(HealthDay)—About 10 percent of U.K. women who undergo cesarean section develop a surgical site infection, with the odds significantly increased for overweight or obese women, according to a study published in the October issue of BJOG: An International Journal of Obstetrics and Gynaecology.
To assess the frequency and risk factors for surgical site infections following cesarean section, Catherine Wloch, of the Health Protection Agency in London, and associates conducted a prospective study of 4,107 women who underwent cesarean section at 14 National Health Service hospitals in England between April and September of 2009.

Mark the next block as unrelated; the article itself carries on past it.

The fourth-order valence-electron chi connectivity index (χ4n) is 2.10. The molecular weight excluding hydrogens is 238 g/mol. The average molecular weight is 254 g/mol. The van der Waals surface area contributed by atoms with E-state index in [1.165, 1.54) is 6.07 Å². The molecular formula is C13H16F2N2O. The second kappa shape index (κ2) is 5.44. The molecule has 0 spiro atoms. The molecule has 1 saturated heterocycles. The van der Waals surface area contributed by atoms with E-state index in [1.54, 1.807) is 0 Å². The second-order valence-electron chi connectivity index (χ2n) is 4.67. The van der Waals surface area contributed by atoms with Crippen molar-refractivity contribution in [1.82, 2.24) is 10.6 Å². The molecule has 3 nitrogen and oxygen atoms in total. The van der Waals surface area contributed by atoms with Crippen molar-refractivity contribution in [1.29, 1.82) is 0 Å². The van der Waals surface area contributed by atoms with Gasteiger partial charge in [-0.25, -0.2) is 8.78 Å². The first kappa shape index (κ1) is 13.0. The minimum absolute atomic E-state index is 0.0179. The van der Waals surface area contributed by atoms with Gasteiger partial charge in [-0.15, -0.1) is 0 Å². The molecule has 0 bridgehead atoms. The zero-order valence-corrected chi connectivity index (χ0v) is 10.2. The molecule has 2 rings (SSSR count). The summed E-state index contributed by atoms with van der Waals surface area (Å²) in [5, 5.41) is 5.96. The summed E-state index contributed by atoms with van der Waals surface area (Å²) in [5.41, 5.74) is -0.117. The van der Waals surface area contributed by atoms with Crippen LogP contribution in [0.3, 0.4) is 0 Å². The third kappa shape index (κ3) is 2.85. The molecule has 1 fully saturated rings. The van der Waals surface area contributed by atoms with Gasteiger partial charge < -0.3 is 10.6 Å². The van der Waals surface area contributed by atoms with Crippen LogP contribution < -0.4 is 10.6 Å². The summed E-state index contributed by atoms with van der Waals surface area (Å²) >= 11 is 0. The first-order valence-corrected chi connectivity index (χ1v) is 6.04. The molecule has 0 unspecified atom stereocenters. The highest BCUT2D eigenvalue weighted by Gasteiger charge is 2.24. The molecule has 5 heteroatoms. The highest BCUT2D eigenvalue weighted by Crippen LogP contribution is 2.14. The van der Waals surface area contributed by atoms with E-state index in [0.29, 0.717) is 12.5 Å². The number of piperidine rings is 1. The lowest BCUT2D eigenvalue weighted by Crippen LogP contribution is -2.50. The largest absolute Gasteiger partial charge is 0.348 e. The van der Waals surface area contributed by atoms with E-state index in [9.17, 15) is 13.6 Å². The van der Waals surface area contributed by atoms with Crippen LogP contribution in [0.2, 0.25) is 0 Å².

The researchers found that 394 women (9.6 percent) developed a post-cesarean section surgical site infection, and 0.6 percent were readmitted for treatment of the infection. Major independent risk factors for infection included being overweight or obese (body mass index [BMI] of 25 to 30 kg/m²: odds ratio [OR], 1.6, and BMI of 30 to 35 kg/m²: OR, 3.7—both compared with BMI of 18.5 to 25 kg/m²). Surgical site infection was significantly more likely among younger women (age 20 or younger versus 25 to 30: OR, 1.9) and for operations performed by an associate specialist and staff grade surgeons versus consultants (OR, 1.6; 95 percent confidence interval, 1.0 to 2.4).
"Given the number of women delivering by cesarean section in the U.K., substantial costs will be incurred as a result of these infections," the authors write." Prevention of these infections should be a clinical and public health priority."
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